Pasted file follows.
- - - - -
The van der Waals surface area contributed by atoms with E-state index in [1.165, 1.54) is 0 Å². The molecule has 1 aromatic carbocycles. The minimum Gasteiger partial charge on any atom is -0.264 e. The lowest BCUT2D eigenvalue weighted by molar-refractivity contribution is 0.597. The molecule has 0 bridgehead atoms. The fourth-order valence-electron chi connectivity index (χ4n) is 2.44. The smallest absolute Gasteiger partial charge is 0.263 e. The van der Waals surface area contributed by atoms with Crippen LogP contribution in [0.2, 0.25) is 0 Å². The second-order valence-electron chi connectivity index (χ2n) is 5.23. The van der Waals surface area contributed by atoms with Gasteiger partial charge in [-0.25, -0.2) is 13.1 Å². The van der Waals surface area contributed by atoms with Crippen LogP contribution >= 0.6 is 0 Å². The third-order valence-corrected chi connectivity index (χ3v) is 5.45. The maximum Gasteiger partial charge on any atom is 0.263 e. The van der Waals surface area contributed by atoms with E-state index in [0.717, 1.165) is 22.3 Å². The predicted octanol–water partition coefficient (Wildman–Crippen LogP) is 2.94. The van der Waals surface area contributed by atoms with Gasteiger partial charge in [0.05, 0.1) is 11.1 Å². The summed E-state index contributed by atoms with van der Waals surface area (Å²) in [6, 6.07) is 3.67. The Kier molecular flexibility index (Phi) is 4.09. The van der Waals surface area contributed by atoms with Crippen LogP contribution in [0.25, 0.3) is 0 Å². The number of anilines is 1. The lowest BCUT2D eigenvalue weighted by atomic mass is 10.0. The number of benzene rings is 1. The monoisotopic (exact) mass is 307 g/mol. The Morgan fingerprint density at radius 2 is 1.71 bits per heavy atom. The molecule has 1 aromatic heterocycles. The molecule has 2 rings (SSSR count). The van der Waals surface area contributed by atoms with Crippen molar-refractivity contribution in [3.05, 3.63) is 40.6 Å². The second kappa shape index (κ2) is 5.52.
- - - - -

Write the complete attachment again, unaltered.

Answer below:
The van der Waals surface area contributed by atoms with E-state index in [1.165, 1.54) is 0 Å². The molecule has 1 aromatic carbocycles. The minimum Gasteiger partial charge on any atom is -0.264 e. The lowest BCUT2D eigenvalue weighted by molar-refractivity contribution is 0.597. The molecule has 0 bridgehead atoms. The fourth-order valence-electron chi connectivity index (χ4n) is 2.44. The smallest absolute Gasteiger partial charge is 0.263 e. The van der Waals surface area contributed by atoms with Crippen LogP contribution in [0.2, 0.25) is 0 Å². The second-order valence-electron chi connectivity index (χ2n) is 5.23. The van der Waals surface area contributed by atoms with Gasteiger partial charge in [-0.25, -0.2) is 13.1 Å². The van der Waals surface area contributed by atoms with Crippen LogP contribution >= 0.6 is 0 Å². The third-order valence-corrected chi connectivity index (χ3v) is 5.45. The maximum Gasteiger partial charge on any atom is 0.263 e. The van der Waals surface area contributed by atoms with E-state index in [0.717, 1.165) is 22.3 Å². The predicted octanol–water partition coefficient (Wildman–Crippen LogP) is 2.94. The van der Waals surface area contributed by atoms with Gasteiger partial charge in [0.05, 0.1) is 11.1 Å². The summed E-state index contributed by atoms with van der Waals surface area (Å²) in [6, 6.07) is 3.67. The Kier molecular flexibility index (Phi) is 4.09. The van der Waals surface area contributed by atoms with Crippen LogP contribution in [0.25, 0.3) is 0 Å². The number of anilines is 1. The lowest BCUT2D eigenvalue weighted by atomic mass is 10.0. The number of benzene rings is 1. The monoisotopic (exact) mass is 307 g/mol. The Morgan fingerprint density at radius 2 is 1.71 bits per heavy atom. The molecule has 1 aromatic heterocycles. The molecule has 2 rings (SSSR count). The van der Waals surface area contributed by atoms with Crippen molar-refractivity contribution in [3.05, 3.63) is 40.6 Å². The second kappa shape index (κ2) is 5.52.